Family traditions are one of the joys of child-rearing. I was inspired by one of the books I recalled from childhood--The Golden Egg Book-- to begin an annual project with our youngsters.
It began in 1984, when our older child, daughter Laura, was three years old. Needless to say, early work was...pretty rudimentary! Nathaniel, younger by 2 years and 8 months, began participating when he was nearly three. Our tradition of decorating eggshells continued for ten years--until 1994, when the youngsters were older and busier.
Every year I began in January or February, 'blowing out' each egg I used. (I'm sure you know how it's done: tap an opening at each end of the egg, blow forcefully but carefully in one end to expel the yolk and the white into a bowl. Rinse and drain; allow to dry.) Because there were inevitable casualties and other participants (the kids' friends began to look forward to decorating eggs as well, taking them home afterward) I usually accumulated roughly three dozen eggshells. We used colored markers, crayons, water-colors, tempera paints, acrylic paints, pencils. Eventually I developed a method of threading a thin wire through the egg and then using buttons, beads, sequins, etc., to hold the egg in place on the wire; one end of the wire was looped to allow me to hang the eggs. I set a branching sapling into plaster and decorated the base with seashells we brought home from trips to faraway beaches. Eventually we had saved about 100 eggs.
Even after we were no longer creating new eggs, it was an annual rite to bring out the Egg Tree and hang the eggs.
The eggs reflect the growing skills, imagination, and sense of humor that were expressed in each child. Here are some of the eggs 'up close and personal.'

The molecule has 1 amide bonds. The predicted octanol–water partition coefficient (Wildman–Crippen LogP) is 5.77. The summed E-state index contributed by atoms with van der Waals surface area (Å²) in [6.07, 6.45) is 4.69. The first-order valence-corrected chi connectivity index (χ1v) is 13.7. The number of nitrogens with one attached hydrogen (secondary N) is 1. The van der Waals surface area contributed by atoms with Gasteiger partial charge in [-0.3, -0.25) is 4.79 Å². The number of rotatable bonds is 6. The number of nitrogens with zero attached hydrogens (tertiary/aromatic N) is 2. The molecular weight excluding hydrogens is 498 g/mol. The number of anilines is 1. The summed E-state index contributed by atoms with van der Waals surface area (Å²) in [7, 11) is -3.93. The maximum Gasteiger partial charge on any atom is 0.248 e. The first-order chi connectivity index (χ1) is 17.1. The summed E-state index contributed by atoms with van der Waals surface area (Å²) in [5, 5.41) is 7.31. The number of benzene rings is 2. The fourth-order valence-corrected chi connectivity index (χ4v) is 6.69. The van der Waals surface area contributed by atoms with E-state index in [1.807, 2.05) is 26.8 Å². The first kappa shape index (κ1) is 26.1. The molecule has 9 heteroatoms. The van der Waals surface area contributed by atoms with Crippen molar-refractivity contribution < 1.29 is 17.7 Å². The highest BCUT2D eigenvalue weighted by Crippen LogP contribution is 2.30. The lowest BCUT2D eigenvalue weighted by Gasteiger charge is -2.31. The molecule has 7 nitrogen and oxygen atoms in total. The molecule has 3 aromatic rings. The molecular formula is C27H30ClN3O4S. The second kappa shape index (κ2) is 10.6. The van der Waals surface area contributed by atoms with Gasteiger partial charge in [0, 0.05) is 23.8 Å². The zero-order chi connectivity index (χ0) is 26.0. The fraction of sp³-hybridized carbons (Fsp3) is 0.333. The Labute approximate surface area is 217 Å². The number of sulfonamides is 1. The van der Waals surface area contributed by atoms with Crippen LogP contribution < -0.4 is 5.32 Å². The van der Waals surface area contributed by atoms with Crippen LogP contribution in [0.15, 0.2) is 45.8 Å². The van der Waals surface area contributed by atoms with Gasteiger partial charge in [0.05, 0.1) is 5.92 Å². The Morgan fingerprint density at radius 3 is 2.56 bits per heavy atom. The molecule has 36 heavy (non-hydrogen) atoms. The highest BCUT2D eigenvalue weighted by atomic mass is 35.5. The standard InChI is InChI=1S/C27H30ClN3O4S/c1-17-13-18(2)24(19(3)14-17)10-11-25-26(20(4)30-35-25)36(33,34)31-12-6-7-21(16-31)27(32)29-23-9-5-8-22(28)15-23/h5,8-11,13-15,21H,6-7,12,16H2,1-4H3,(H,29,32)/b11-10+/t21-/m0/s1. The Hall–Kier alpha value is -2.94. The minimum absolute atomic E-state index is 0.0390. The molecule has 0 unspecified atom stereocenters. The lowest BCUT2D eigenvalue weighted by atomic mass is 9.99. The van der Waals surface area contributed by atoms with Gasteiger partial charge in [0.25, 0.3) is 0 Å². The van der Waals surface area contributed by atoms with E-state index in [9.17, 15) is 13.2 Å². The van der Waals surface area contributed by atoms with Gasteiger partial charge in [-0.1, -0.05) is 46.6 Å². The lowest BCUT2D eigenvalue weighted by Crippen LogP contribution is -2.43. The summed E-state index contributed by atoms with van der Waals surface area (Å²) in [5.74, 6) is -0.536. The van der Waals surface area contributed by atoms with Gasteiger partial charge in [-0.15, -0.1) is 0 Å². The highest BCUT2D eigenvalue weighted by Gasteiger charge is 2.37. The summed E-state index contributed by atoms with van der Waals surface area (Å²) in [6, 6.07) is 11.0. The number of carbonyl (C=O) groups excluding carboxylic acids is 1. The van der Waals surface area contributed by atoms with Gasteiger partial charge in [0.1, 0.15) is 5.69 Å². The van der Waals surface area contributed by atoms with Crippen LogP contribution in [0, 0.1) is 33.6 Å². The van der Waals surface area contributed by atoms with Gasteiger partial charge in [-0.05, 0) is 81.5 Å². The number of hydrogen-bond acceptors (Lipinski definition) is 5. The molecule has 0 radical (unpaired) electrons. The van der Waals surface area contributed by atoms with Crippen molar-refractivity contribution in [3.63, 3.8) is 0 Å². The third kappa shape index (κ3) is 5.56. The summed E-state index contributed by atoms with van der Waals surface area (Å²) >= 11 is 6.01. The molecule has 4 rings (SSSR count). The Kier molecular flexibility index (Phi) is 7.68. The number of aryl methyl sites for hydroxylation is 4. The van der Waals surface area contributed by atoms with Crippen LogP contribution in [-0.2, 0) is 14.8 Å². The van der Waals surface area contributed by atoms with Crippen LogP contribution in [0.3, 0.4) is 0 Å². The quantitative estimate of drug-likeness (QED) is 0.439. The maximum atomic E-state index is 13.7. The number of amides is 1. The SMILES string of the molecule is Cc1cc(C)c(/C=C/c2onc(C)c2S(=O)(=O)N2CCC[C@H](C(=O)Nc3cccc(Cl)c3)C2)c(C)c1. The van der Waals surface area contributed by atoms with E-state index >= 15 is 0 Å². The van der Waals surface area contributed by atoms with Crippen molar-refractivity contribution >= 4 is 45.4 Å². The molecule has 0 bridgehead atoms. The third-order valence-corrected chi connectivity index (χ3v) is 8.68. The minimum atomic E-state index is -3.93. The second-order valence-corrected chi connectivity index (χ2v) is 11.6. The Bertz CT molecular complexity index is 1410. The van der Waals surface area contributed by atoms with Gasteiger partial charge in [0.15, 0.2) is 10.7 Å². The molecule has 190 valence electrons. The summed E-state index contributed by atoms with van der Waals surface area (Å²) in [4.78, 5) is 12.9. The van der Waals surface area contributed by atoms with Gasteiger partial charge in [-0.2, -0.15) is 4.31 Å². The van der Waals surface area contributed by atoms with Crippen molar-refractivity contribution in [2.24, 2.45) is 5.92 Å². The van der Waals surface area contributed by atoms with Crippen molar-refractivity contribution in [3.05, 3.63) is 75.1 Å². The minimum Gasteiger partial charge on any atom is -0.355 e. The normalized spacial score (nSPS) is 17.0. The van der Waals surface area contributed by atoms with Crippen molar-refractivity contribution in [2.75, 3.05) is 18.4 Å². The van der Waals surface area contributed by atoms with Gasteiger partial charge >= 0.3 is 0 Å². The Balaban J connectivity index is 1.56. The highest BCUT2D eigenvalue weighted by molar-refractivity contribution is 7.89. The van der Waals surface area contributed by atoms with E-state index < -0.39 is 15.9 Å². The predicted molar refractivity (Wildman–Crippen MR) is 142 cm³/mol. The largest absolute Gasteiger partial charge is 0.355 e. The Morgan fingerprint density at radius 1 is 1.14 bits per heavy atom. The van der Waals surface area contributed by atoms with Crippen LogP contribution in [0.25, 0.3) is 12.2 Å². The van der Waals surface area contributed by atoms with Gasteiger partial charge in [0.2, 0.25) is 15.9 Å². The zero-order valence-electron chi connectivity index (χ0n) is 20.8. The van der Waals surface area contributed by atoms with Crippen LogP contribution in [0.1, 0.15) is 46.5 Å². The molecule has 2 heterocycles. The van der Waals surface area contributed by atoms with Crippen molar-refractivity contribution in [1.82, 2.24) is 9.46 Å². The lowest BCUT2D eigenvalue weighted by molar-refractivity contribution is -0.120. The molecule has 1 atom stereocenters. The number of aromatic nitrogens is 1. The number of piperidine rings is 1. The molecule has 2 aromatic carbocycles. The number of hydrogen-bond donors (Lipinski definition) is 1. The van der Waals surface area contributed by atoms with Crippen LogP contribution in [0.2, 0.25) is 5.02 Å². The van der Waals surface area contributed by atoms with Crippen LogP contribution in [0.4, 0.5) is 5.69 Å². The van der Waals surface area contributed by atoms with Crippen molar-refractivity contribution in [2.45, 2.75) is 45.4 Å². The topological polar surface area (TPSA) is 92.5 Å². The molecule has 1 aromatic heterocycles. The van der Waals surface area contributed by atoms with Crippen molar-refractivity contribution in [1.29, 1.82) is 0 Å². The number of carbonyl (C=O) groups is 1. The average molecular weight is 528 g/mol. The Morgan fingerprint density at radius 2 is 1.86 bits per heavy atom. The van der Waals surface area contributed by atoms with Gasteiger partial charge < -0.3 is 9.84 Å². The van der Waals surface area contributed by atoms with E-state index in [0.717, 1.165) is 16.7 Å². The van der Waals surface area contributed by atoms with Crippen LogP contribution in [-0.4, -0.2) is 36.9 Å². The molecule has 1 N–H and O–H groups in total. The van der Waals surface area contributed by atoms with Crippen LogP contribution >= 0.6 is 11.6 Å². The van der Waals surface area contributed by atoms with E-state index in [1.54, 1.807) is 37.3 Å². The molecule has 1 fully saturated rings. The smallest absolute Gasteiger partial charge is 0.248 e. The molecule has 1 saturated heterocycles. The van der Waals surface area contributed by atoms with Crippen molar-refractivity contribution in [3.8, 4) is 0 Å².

Dribbling water colors always works! 1985
Nathaniel's faithful Teddy bear, Winnie, was his first topical egg. 1987
Laura's tree and flowers.
Below, the birds who visited our feeders and garden.
Not every egg was a masterpiece, but I saved them anyway.
Nathaniel often just wanted to pile on the colors.
And then he would come up with a quirky mustachio'd face, add a button beret, and Voila! A Frenchman
Natty's spotted egg spells out a message. (He himself arrived 2 weeks past his due date....Hmmm)
Below: Nathaniel's watermelon!
I usually painted one egg each year; this one featured cavorting rabbits and carrots.
Below, a broken egg rescue operation!
And Laura followed suit by creating a scene from her 'community aquarium,' featuring her swordtail fish and plants.
In a triumph of sentiment over reason, I packed and transported the eggs when we moved to Arkansas in 2001. Now, with both children in their Thirties and living far away, I know that the Easter Egg Tree is not going to be brought out in our house each year. The best way to preserve precious mementos, sometimes, is to give them away: the Egg Tree is in its new home at the Children's Area of the Faulkner County Library here in Conway.
Many happy memories will always be mine.